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The dog (Canis lupus familiaris) is a domesticated subspecies of the Gray Wolf, a member of the Canidae family of the order Carnivora. The term is used for both feral and pet varieties. The domestic dog has been one of the most widely kept working and companion animals in human history. Amongst canine enthusiasts, the word "dog" may also mean the male of a canine species, as opposed to the word "bitch."

The domestication of the gray wolf took place in a handful of events roughly 15,000 years ago in central Asia.[citation needed] The dog quickly became ubiquitous across culture in all parts of the world, and was extremely valuable to early human settlements. For instance, it is believed that the successful emigration across the Bering Strait might not have been possible without sled dogs. Dogs perform many roles for people, such as hunting, herding, protection, and, more recently, assisting handicapped individuals. Currently, there are estimated to be 400 million dogs in the world.

Over the 15,000 year span that the dog had been domesticated, it diverged into only a handful of landraces, groups of similar animals whose morphology and behavior have been shaped by environmental factors and functional roles. As the modern understanding of genetics developed, humans began to intentionally breed dogs for a wide range of specific traits. Through this process, the dog has developed into hundreds of varied breeds, and shows more behavioral and morphological variation than any other land mammal. For example, height measured to the withers ranges from a few inches in the Chihuahua to a few feet in the Irish Wolfhound; color varies from white through grays (usually called "blue'") to black, and browns from light (tan) to dark ("red" or "chocolate") in a wide variation of patterns; coats can be short or long, coarse-haired to wool-like, straight, curly, or smooth. It is common for most breeds to shed this coat, but non-shedding breeds are also popular.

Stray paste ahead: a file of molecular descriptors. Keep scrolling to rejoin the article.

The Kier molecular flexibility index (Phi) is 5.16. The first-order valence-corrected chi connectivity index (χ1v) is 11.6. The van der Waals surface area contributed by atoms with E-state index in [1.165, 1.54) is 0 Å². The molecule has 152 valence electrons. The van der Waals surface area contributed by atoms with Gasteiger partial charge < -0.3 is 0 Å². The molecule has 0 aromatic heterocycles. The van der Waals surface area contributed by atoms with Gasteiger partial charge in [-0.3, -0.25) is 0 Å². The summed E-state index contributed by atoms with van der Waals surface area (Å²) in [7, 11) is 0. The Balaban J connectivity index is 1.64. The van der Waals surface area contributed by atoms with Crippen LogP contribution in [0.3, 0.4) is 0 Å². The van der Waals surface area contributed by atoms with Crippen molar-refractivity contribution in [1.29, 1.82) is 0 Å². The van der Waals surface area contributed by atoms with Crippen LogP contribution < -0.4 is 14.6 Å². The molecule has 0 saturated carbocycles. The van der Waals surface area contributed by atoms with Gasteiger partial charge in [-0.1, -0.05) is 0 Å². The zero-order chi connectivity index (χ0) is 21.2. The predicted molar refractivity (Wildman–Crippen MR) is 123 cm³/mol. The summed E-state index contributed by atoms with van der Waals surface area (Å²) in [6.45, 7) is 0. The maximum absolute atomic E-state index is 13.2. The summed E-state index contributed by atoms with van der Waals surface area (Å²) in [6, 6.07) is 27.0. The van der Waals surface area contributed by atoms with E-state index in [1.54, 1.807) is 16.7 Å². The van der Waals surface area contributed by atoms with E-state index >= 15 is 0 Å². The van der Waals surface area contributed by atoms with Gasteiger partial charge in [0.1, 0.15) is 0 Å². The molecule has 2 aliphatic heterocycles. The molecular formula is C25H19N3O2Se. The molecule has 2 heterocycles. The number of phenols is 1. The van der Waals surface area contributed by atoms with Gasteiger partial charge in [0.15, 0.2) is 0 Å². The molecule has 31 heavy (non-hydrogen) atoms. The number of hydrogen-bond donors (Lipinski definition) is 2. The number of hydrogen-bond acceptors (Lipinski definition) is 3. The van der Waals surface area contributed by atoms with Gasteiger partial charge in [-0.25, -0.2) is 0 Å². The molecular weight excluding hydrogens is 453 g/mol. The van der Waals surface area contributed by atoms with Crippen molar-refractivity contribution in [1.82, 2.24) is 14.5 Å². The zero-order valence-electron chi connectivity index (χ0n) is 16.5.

Dog is the common use term that refers to members of the subspecies Canis lupus familiaris. The term is sometimes used to refer to a wider range of species: it can be used to refer to any mammal belonging to the family Canidae, which includes wolves, foxes, jackals, and coyotes; it can be used to refer to the subfamily of Caninae, or the genus Canis, also often called the "true dogs". Some members of the family have "dog" in their common names, such as the Raccoon Dog and the African Wild Dog. A few animals have "dog" in their common names but are not canids, such as the prairie dog and the dog fish.

The English word dog comes from Middle English dogge, from Old English docga, a "powerful dog breed". The term may derive from Proto-Germanic dukkon, represented in Old English finger-docce ("finger-muscle"). The word also shows the familiar petname diminutive -ga also seen in frogga "frog", picga "pig", stagga "stag", wicga "beetle, worm", among others. Due to the archaic structure of the word, the term dog may ultimately derive from the earliest layer of Proto-Indo-European vocabulary, reflecting the role of the dog as the earliest domesticated animal.

Dog ousted traditional English hound by the 16th century, before which time it had the meaning of "dog" rather than modern "hunting dog", as in other Germanic languages it is cognate to German Hund, Dutch hond, common Scandinavian hund, and Icelandic hundur. Hound itself is derived from the Proto-Indo-European kwon- "dog", found in Welsh ci (plural cwn), Latin canis, Greek kon, Lithuanian u, just to name a few.

In breeding circles, a male canine is referred to as a dog, while a female is called a bitch. A group of offspring is a litter. The father of a litter is called the sire, and the mother is called the dam. Offspring are generally called pups or puppies until they are about a year old. The process of birth is whelping.

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